The increase in sustained Internet traffic brought about by coronavirus lockdown measures has led to speculation infrastructure might crumble under the burden.
Although cloud-based services (such as Zoom (opens in new tab) and Microsoft Teams (opens in new tab)) have experienced outages - likely as a result of increased traffic - and broadband providers have suffered blips in service, the UK is yet to experience significant downtime outside of usual margins.
TechRadar Pro spoke to network monitoring firm ThousandEyes (opens in new tab) about the performance of UK Internet infrastructure, the challenges facing internet service providers (ISPs) and how the pandemic might affect Internet services going forward.
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The company detects network performance issues by actively probing networks from thousands of vantage points around the globe. It takes billions of measurements each day, detecting instances in which traffic is terminating within ISPs and the networks of public cloud providers, UCaaS providers, and edge service providers.
According to ThousandEyes, this outage detection mechanism is highly specific, enabling isolation of traffic termination incidents down to the interfaces of the infrastructure involved.
How do you set about detecting outages?
ThousandEyes detects network performance issues (including outages) through active network probing from vantage points around the globe. The resultant network telemetry data covers latency, packet loss and other key performance indicators.
While packet loss of any level can be potentially disruptive to users, ThousandEyes defines an outage as an incident involving 100% packet loss, where traffic completely terminates at some point within a network.
Since lockdown measures were introduced, how would you assess the performance of UK Internet infrastructure?
The performance of Internet infrastructure in the UK has been varied over the course of lockdown, but generally speaking, it has held up well.
When compared globally, UK outages have remained low overall, standing at 21 in the first week of lockdown, with the second week rising to 28. A significant reduction was seen in the third week with only 10 outages, before we observed a slight increase in the fourth week with 13.
How is UK Internet faring in comparison to other countries?
About a third of all outages in the first quarter this year occurred in EMEA. Although the duration and scope of many of the outages suggest they were the result of network operators optimising performance as traffic levels increased, we have also seen a clear spike in outages among collaboration app network providers, including video conferencing services (opens in new tab).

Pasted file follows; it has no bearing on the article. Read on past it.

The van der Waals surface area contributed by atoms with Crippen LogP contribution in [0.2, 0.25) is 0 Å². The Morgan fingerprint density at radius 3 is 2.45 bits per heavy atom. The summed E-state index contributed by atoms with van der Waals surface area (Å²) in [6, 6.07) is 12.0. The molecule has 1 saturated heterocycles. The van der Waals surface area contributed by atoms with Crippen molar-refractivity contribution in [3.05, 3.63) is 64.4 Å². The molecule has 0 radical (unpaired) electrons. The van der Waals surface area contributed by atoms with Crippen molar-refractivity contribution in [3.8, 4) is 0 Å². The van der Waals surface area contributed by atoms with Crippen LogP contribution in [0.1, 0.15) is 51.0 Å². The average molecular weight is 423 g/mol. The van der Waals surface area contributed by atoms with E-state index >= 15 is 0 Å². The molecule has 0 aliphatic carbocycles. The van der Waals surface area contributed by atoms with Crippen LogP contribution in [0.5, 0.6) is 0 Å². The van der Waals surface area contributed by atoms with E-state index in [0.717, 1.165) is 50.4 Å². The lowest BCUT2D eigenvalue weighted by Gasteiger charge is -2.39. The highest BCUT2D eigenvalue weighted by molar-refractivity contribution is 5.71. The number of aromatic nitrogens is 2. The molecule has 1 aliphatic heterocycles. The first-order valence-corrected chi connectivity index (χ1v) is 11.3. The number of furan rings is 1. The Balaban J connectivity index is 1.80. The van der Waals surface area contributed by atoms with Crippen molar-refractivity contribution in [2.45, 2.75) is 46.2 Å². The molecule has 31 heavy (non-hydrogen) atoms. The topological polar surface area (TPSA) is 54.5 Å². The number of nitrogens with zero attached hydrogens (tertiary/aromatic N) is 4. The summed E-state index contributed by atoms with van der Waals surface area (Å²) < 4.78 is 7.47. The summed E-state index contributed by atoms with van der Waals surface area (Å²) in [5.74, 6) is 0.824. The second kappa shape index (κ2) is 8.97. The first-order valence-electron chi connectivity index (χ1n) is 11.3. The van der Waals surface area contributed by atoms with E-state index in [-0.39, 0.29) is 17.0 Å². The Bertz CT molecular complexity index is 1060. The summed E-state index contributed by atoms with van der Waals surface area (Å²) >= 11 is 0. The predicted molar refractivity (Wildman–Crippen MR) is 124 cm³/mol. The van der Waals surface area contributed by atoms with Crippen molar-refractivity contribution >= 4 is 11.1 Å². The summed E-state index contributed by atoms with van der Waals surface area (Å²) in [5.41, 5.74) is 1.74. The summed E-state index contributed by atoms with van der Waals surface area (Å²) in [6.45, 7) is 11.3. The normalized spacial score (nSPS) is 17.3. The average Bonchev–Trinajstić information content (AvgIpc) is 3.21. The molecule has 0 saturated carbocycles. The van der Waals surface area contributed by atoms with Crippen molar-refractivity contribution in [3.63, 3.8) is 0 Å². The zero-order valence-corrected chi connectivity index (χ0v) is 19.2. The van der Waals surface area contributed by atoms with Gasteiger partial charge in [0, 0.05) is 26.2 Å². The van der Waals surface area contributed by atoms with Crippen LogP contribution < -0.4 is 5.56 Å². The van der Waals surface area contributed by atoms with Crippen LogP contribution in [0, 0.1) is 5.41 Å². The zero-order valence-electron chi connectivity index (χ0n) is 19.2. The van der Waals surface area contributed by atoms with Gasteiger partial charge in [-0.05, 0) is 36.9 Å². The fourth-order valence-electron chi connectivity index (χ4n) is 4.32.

Comparatively speaking, the UK’s Internet has fared well. We saw outages spike in mid-March, but when a second global elevation occurred in early April, the UK was minimally affected.
What kind of damage was caused by the recent outages you identified?
The impact of outages can vary depending on location, time of day, and scope of the outage. In general, when Tier 1 ISPs, broadband providers, and large transit providers experience outages, the impact of consumers and business can be significant.
The recent Tata Communications outage had far-reaching implications geographically, as did last week’s CenturyLink outage, which caused Merrill Lynch to publicly report on disruptions to its brokerage business. Many other large businesses experienced service disruption throughout the outage. Taken together, the financial impact may well have been in the millions of dollars.
What have been the primary causes of outages in recent weeks?
Outages can occur for many different reasons, including infrastructure failure, fibre cut, and configuration error, making them hard to predict.
Throughout March, as traffic usage increased to support remote work (opens in new tab), online school and leisure activities, the duration and scope of network outages has increased compared to pre-coronavirus. These characteristics aren’t consistent with congestion related outages. Instead, they suggest increased traffic engineering activity by network operators — likely to address increased traffic usage.
What are the greatest challenges currently facing ISPs?
Overall, ISPs have performed well given dramatically increased network usage. As traffic volumes increased, many reported an increase in requests for bandwidth and connectivity from their customers and peers. Responding to a large number of service requests may have posed a challenge for some providers.
ISPs are also under greater scrutiny, given the dependence that users now have on the Internet. Even issues unrelated to network usage, such as fibre cuts, can bring an unwelcome spotlight.
Outages are, however, an inevitability even under normal Internet conditions, and sound network strategy and operations will continue to be the best methods to limit their occurrence.
Do you anticipate any changes to the way services are consumed going forward?
The overnight transition to a remote workforce and customer base has made one thing very clear for a lot of enterprises - they’re reliant on a well-functioning Internet to power all of those online services and applications that are core to employee and consumer experiences.
Going forward, we may see a change in the way businesses invest in and consume some Internet services. ISPs may also examine their service and investment prioritisation given the heavy utilisation of consumer networks.
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